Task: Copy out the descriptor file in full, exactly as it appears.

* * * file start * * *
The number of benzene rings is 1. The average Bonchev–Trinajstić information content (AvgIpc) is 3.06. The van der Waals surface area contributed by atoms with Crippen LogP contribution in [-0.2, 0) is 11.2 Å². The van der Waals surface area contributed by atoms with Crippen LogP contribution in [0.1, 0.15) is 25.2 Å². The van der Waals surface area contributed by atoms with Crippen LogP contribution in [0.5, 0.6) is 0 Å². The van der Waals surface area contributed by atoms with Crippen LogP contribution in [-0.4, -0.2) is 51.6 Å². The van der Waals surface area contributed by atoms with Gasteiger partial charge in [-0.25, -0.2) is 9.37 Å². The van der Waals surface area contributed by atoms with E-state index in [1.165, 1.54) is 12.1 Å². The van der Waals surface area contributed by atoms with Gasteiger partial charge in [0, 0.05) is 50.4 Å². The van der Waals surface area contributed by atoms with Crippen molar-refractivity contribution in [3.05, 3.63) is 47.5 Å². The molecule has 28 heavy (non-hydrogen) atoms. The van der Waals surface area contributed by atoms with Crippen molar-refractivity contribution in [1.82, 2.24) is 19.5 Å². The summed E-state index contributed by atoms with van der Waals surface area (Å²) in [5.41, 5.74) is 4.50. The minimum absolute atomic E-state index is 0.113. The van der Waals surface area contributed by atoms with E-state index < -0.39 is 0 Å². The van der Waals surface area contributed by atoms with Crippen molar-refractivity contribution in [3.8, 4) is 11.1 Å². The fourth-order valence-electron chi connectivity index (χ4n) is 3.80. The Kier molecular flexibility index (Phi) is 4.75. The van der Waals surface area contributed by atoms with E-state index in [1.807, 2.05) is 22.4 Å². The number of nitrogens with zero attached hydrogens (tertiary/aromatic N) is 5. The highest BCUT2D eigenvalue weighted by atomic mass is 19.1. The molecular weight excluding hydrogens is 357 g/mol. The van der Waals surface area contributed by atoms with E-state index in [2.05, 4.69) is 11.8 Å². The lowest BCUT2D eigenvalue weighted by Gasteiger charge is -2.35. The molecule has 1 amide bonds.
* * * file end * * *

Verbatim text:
The number of benzene rings is 1. The average Bonchev–Trinajstić information content (AvgIpc) is 3.06. The van der Waals surface area contributed by atoms with Crippen LogP contribution in [-0.2, 0) is 11.2 Å². The van der Waals surface area contributed by atoms with Crippen LogP contribution in [0.1, 0.15) is 25.2 Å². The van der Waals surface area contributed by atoms with Crippen LogP contribution in [0.5, 0.6) is 0 Å². The van der Waals surface area contributed by atoms with Crippen LogP contribution in [-0.4, -0.2) is 51.6 Å². The van der Waals surface area contributed by atoms with Gasteiger partial charge in [-0.25, -0.2) is 9.37 Å². The van der Waals surface area contributed by atoms with E-state index in [1.165, 1.54) is 12.1 Å². The van der Waals surface area contributed by atoms with Gasteiger partial charge in [0, 0.05) is 50.4 Å². The van der Waals surface area contributed by atoms with Crippen molar-refractivity contribution in [3.05, 3.63) is 47.5 Å². The molecule has 28 heavy (non-hydrogen) atoms. The van der Waals surface area contributed by atoms with Crippen molar-refractivity contribution in [1.82, 2.24) is 19.5 Å². The summed E-state index contributed by atoms with van der Waals surface area (Å²) in [5.41, 5.74) is 4.50. The minimum absolute atomic E-state index is 0.113. The van der Waals surface area contributed by atoms with E-state index < -0.39 is 0 Å². The van der Waals surface area contributed by atoms with Crippen molar-refractivity contribution in [3.8, 4) is 11.1 Å². The fourth-order valence-electron chi connectivity index (χ4n) is 3.80. The Kier molecular flexibility index (Phi) is 4.75. The van der Waals surface area contributed by atoms with E-state index in [1.807, 2.05) is 22.4 Å². The number of nitrogens with zero attached hydrogens (tertiary/aromatic N) is 5. The highest BCUT2D eigenvalue weighted by atomic mass is 19.1. The molecular weight excluding hydrogens is 357 g/mol. The van der Waals surface area contributed by atoms with E-state index in [2.05, 4.69) is 11.8 Å². The lowest BCUT2D eigenvalue weighted by Gasteiger charge is -2.35. The molecule has 1 amide bonds.